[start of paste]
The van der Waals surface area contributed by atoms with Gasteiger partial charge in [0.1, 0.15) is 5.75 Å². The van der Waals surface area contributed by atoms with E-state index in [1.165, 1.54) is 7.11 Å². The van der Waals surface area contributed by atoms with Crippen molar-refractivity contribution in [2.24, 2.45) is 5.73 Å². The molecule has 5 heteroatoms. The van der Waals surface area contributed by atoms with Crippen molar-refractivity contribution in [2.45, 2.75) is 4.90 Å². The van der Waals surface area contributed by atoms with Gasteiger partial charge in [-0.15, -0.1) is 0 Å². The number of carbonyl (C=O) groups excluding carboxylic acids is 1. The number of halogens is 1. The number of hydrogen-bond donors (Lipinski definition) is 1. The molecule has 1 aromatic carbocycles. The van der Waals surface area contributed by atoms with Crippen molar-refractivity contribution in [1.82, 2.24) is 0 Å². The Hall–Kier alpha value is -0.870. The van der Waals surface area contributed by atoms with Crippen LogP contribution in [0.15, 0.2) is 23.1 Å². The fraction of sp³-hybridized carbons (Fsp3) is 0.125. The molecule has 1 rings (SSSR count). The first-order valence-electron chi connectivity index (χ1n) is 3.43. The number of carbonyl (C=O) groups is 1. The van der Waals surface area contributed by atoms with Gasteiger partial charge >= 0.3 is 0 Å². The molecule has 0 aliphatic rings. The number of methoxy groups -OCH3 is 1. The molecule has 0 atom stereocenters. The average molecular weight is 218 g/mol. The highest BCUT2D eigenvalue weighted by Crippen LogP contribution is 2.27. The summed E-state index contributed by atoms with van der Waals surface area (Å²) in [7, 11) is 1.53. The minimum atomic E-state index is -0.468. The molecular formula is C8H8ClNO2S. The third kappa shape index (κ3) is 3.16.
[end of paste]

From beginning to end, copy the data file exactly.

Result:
The van der Waals surface area contributed by atoms with Gasteiger partial charge in [0.1, 0.15) is 5.75 Å². The van der Waals surface area contributed by atoms with E-state index in [1.165, 1.54) is 7.11 Å². The van der Waals surface area contributed by atoms with Crippen molar-refractivity contribution in [2.24, 2.45) is 5.73 Å². The molecule has 5 heteroatoms. The van der Waals surface area contributed by atoms with Crippen molar-refractivity contribution in [2.45, 2.75) is 4.90 Å². The van der Waals surface area contributed by atoms with Gasteiger partial charge in [-0.15, -0.1) is 0 Å². The number of carbonyl (C=O) groups excluding carboxylic acids is 1. The number of halogens is 1. The number of hydrogen-bond donors (Lipinski definition) is 1. The molecule has 1 aromatic carbocycles. The van der Waals surface area contributed by atoms with Crippen molar-refractivity contribution in [1.82, 2.24) is 0 Å². The Hall–Kier alpha value is -0.870. The van der Waals surface area contributed by atoms with Crippen LogP contribution in [0.15, 0.2) is 23.1 Å². The fraction of sp³-hybridized carbons (Fsp3) is 0.125. The molecule has 1 rings (SSSR count). The first-order valence-electron chi connectivity index (χ1n) is 3.43. The number of carbonyl (C=O) groups is 1. The van der Waals surface area contributed by atoms with Gasteiger partial charge >= 0.3 is 0 Å². The molecule has 0 aliphatic rings. The number of methoxy groups -OCH3 is 1. The molecule has 0 atom stereocenters. The average molecular weight is 218 g/mol. The highest BCUT2D eigenvalue weighted by Crippen LogP contribution is 2.27. The summed E-state index contributed by atoms with van der Waals surface area (Å²) in [7, 11) is 1.53. The minimum atomic E-state index is -0.468. The molecular formula is C8H8ClNO2S. The third kappa shape index (κ3) is 3.16.